More Similar than Different
By David Cole
I am not a student of language, nor am I particularly adept at comprehending or learning foreign languages. I am, however, an ardent student of culture and art. It was through a humanities-based fellowship at the University of Kentucky that I was introduced to our Confucius Institute and the opportunity to undertake a learning experience in Shanghai, Xi’an, and Beijing.
As an American, my knowledge of Chinese art and literature is woefully underdeveloped. For years I have been exposed to the stories of the great masters in the European and American traditions, but never have I encountered Chinese writing outside of Wu Cheng’en’s Journey to the West. I understand that this is akin to someone being unfamiliar with European writing outside of Chaucer’s Canterbury Tales and am thankful that I’ve been able to begin remedying my situation. During my visit to China, I was introduced to the work of Lu Xun and Bei Dao, writers I am looking forward to pursuing study of as I seek to improve my literacy of writers and poets outside of the American canon.
Though this brief foray into the incredibly deep cultural pool that is Chinese literature stands out as a course to follow in my coming days, I must also give credence to the ways in which the trip shaped me during its course.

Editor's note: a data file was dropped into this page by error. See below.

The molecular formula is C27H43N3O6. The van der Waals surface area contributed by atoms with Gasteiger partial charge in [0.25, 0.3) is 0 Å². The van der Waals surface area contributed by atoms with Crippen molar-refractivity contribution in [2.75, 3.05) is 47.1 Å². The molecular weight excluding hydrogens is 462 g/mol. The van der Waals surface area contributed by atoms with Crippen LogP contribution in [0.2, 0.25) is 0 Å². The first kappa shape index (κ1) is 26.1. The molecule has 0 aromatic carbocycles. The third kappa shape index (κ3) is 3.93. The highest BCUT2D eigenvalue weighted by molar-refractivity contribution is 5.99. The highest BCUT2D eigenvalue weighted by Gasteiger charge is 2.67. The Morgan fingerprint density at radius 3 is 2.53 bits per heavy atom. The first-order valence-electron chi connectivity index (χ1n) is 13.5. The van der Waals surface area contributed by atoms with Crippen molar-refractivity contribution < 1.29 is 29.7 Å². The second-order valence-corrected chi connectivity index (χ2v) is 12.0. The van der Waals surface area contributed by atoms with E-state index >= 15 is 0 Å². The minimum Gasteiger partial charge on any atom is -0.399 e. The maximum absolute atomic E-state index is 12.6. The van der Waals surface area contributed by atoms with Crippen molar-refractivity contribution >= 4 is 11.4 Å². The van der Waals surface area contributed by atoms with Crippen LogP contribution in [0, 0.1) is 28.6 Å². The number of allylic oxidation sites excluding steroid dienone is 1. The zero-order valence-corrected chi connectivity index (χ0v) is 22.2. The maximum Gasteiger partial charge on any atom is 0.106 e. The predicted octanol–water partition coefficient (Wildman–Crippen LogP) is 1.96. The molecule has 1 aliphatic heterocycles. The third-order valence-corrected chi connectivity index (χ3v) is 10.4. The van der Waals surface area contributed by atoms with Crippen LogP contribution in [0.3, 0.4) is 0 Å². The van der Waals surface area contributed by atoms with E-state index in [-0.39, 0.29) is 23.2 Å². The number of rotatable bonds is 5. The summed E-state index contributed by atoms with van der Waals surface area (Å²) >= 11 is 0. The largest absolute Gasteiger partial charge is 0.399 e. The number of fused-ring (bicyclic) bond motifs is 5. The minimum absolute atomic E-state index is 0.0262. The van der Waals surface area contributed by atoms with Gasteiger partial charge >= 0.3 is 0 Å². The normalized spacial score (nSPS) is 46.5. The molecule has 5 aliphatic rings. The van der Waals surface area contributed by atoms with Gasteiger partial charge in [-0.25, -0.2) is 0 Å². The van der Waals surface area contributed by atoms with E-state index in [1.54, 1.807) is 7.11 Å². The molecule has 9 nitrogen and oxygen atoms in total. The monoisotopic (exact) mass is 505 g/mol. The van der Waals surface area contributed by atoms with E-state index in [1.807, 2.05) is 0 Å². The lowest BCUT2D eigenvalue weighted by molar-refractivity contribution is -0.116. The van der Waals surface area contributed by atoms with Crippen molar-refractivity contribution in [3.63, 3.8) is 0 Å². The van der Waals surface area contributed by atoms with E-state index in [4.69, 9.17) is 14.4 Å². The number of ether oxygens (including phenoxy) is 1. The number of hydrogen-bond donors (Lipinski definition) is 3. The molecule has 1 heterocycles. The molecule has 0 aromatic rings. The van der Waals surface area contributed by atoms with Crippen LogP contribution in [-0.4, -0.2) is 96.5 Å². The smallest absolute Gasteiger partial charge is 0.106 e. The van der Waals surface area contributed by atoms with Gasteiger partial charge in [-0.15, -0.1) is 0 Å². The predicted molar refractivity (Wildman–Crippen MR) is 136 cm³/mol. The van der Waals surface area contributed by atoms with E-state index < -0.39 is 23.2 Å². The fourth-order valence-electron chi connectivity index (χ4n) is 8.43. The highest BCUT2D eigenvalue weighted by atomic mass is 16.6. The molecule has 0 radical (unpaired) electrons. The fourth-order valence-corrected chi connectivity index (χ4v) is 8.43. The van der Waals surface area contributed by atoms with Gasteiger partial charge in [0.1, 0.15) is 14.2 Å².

I had never been outside of my home country before traveling to China but had long harbored dreams of globetrotting. Arriving in China was tiring and I was completely awash in culture shock. I’d expected differences, of course, but being on the opposite side of the globe opened my eyes to not just the range of differences between Chinese culture and my own, but the striking similarities.
Those similarities came, without fail, through my interactions with people.
An astonishing number of people I interacted with in China proved positive in their spirit and livelihood. Never have I found myself surrounded by people who I couldn’t verbally understand, but wholeheartedly felt a connection towards.
Here is an anecdote to prove my point:
When my group made it to the City Wall in Xi’an, many people were excited by the chance to ride around its perimeter on bikes. However, I come from an area in which biking is uncommon due to the terrain, therefore, I had never learned to ride one myself. Feeling adventurous, I rented one anyway and received some beginner’s tips from two of my fellows. However, when they took off on their own and I was left to stutter about on my bike as if I were a toddler. As I experienced this embarrassment, a Chinese family of four approached me and began to demonstrate to me, through gestures and sound effects, the proper way to ride. My trouble continued, but their kindness was powerful. In time, another couple joined us and I found myself surrounded by six locals all trying to teach me how this whole biking thing worked.
I still don’t know how to ride a bike, but that period of time atop the old wall in Xi’an gave me something more valuable than a timeless skill: a true sense of the universal nature of humanity. I could not previously imagine the strength of human kinship, even in the face of a daunting language barrier, before the Confucius Institute sent me to China. For the opportunity to witness firsthand the indomitable strength of personal bonds across cultures, I am certainly indebted and immensely thankful.